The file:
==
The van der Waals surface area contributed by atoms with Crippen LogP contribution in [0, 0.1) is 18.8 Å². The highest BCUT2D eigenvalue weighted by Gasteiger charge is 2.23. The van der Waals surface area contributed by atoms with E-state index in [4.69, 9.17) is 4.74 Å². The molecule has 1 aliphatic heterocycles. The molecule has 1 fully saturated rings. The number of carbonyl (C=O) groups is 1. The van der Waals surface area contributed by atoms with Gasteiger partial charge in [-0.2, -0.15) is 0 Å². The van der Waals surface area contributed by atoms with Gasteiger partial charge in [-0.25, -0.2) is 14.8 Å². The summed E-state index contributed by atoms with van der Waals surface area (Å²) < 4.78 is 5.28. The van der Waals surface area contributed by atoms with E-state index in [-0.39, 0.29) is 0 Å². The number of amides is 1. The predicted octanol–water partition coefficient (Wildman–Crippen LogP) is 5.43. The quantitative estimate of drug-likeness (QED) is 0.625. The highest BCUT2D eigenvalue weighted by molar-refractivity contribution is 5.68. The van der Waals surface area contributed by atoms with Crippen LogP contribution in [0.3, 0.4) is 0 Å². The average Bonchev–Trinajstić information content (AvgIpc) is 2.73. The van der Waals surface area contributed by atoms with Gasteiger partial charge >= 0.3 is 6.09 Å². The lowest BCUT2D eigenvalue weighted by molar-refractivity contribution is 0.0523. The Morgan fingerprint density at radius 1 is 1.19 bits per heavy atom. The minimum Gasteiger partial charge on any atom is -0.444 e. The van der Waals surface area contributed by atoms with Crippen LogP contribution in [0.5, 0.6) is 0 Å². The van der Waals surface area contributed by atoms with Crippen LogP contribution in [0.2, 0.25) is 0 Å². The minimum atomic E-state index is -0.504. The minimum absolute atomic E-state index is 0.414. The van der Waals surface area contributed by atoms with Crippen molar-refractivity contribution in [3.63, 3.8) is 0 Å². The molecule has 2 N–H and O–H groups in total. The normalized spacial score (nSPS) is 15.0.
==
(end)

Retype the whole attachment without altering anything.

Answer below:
The van der Waals surface area contributed by atoms with Crippen LogP contribution in [0, 0.1) is 18.8 Å². The highest BCUT2D eigenvalue weighted by Gasteiger charge is 2.23. The van der Waals surface area contributed by atoms with E-state index in [4.69, 9.17) is 4.74 Å². The molecule has 1 aliphatic heterocycles. The molecule has 1 fully saturated rings. The number of carbonyl (C=O) groups is 1. The van der Waals surface area contributed by atoms with Gasteiger partial charge in [-0.2, -0.15) is 0 Å². The van der Waals surface area contributed by atoms with Gasteiger partial charge in [-0.25, -0.2) is 14.8 Å². The summed E-state index contributed by atoms with van der Waals surface area (Å²) < 4.78 is 5.28. The van der Waals surface area contributed by atoms with E-state index in [-0.39, 0.29) is 0 Å². The number of amides is 1. The predicted octanol–water partition coefficient (Wildman–Crippen LogP) is 5.43. The quantitative estimate of drug-likeness (QED) is 0.625. The highest BCUT2D eigenvalue weighted by molar-refractivity contribution is 5.68. The van der Waals surface area contributed by atoms with Crippen LogP contribution in [0.3, 0.4) is 0 Å². The average Bonchev–Trinajstić information content (AvgIpc) is 2.73. The van der Waals surface area contributed by atoms with Gasteiger partial charge >= 0.3 is 6.09 Å². The lowest BCUT2D eigenvalue weighted by molar-refractivity contribution is 0.0523. The Morgan fingerprint density at radius 1 is 1.19 bits per heavy atom. The minimum Gasteiger partial charge on any atom is -0.444 e. The van der Waals surface area contributed by atoms with Crippen LogP contribution in [0.5, 0.6) is 0 Å². The van der Waals surface area contributed by atoms with Crippen LogP contribution in [0.2, 0.25) is 0 Å². The minimum atomic E-state index is -0.504. The minimum absolute atomic E-state index is 0.414. The van der Waals surface area contributed by atoms with Crippen molar-refractivity contribution in [3.63, 3.8) is 0 Å². The molecule has 2 N–H and O–H groups in total. The normalized spacial score (nSPS) is 15.0.